In April, That’s Shanghai, a local magazine, launched a poll of 950 foreigners living in Shanghai. 48% of the respondents said they would leave Shanghai within the next 12 months, even if they could not leave immediately. Another 37% said they would wait until the epidemic is over before deciding whether to leave.

Australian government figures show that between March and April this year, 594 citizens and permanent residents left Shanghai and returned to Australia.

An expat headhunter based in Shanghai told Reuters, Once the lockdown is over, expats in almost all industries will look for new career opportunities outside Shanghai.

According to research firm Resilinc, goods departing from Shanghai fell by a quarter between mid-March and early April.

Now, with 344 ships stranded at the port of Shanghai, the cost of shipping a container from Shanghai to the West Coast is about double what it was a year ago.

Multinational companies such as Apple, Amazon, and Adidas have all publicly issued statements saying that their supply chains are disrupted due to lockdown in Shanghai, a city that “handles 20% of China’s international trade.”

Taking Tesla as an example, its super factory in Shanghai is an important pillar to meet production capacity needs. According to CNN, in April, Tesla’s production plummeted to 10,757 vehicles due to the shutdown in Shanghai, an 81% drop from March.

Onsemi Semiconductor Corporation announced that after the unblocking, this corp would close its China global distribution center in Shanghai and transfer to Singapore and the Philippines.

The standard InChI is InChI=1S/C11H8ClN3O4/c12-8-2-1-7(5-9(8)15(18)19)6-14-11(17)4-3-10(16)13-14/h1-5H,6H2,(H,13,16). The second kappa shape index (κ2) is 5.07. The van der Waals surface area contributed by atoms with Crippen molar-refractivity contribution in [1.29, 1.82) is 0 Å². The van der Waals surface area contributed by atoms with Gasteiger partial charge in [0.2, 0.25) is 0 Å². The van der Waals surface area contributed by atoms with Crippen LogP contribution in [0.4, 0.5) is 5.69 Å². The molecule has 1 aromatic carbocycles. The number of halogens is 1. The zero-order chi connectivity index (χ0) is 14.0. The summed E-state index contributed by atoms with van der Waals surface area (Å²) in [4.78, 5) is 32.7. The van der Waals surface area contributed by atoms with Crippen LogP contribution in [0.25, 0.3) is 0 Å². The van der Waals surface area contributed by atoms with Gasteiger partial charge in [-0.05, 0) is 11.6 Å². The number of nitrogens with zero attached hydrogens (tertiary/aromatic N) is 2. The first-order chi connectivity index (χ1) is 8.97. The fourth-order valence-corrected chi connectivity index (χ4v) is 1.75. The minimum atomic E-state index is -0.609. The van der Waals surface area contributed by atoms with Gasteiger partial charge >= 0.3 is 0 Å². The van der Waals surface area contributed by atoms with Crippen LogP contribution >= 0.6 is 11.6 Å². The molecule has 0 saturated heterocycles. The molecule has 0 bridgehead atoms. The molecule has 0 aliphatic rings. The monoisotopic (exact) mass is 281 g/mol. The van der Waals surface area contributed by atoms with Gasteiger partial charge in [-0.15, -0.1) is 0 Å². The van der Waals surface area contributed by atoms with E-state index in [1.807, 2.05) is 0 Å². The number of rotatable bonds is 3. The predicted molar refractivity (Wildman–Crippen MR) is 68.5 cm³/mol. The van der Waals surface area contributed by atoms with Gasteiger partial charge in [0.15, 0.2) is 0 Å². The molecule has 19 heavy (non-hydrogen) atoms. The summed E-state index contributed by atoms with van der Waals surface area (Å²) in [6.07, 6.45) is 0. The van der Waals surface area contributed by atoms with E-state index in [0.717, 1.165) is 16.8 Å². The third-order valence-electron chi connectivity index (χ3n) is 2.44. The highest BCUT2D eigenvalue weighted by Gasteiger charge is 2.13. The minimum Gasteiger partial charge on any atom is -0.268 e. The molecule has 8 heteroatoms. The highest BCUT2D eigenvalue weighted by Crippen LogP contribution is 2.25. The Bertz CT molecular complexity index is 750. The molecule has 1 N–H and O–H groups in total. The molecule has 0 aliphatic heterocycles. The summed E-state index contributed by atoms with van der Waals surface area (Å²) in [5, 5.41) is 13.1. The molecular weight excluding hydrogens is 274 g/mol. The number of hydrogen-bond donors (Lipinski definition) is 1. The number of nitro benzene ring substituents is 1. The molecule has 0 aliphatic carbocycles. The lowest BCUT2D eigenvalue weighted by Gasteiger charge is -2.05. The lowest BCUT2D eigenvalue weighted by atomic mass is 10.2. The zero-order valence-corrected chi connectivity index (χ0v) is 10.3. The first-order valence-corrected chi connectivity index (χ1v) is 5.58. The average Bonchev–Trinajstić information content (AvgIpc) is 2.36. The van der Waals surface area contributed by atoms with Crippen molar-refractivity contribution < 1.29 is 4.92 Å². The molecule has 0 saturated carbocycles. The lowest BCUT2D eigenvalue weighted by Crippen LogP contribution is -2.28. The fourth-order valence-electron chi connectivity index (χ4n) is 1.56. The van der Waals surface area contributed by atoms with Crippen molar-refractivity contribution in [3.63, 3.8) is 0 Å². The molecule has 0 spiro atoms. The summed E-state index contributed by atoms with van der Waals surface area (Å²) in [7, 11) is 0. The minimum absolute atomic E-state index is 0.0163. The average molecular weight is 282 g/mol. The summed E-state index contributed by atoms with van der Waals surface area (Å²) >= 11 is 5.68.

According to the survey by the American Chamber of Commerce in Shanghai, 81% of respondents believed that Shanghai’s epidemic prevention measures hindered them from attracting or retaining skilled foreign workers.

Nearly 23 percent of European companies in China are reconsidering whether to relocate planned investments to another country. This ratio is at its highest level in a decade.

Shuichi Akamatsu, Consul General of Japan in Shanghai, in April, also sent a letter to Shanghai Vice Mayor Zong Ming last month, saying that local Japanese-funded enterprises face many difficulties due to epidemic prevention measures, and production and operation have been unable to operate normally for more than a month.

These include well-known companies such as Sony, Mitsubishi, and Sharp. As a result, Japanese companies had to start moving production and manufacturing to other regions and abroad.

According to data from the General Administration of Customs of China, U.S. dollar-denominated exports rose 3.9 percent year-on-year in April, the slowest growth rate since June 2020, and a cliff-like drop compared to March’s 14.7 percent.

According to the American Chamber of Commerce in China, 58% of foreign companies surveyed said they had lowered their revenue forecasts in China for 2022, while 52% of respondents had delayed or reduced investment in China.

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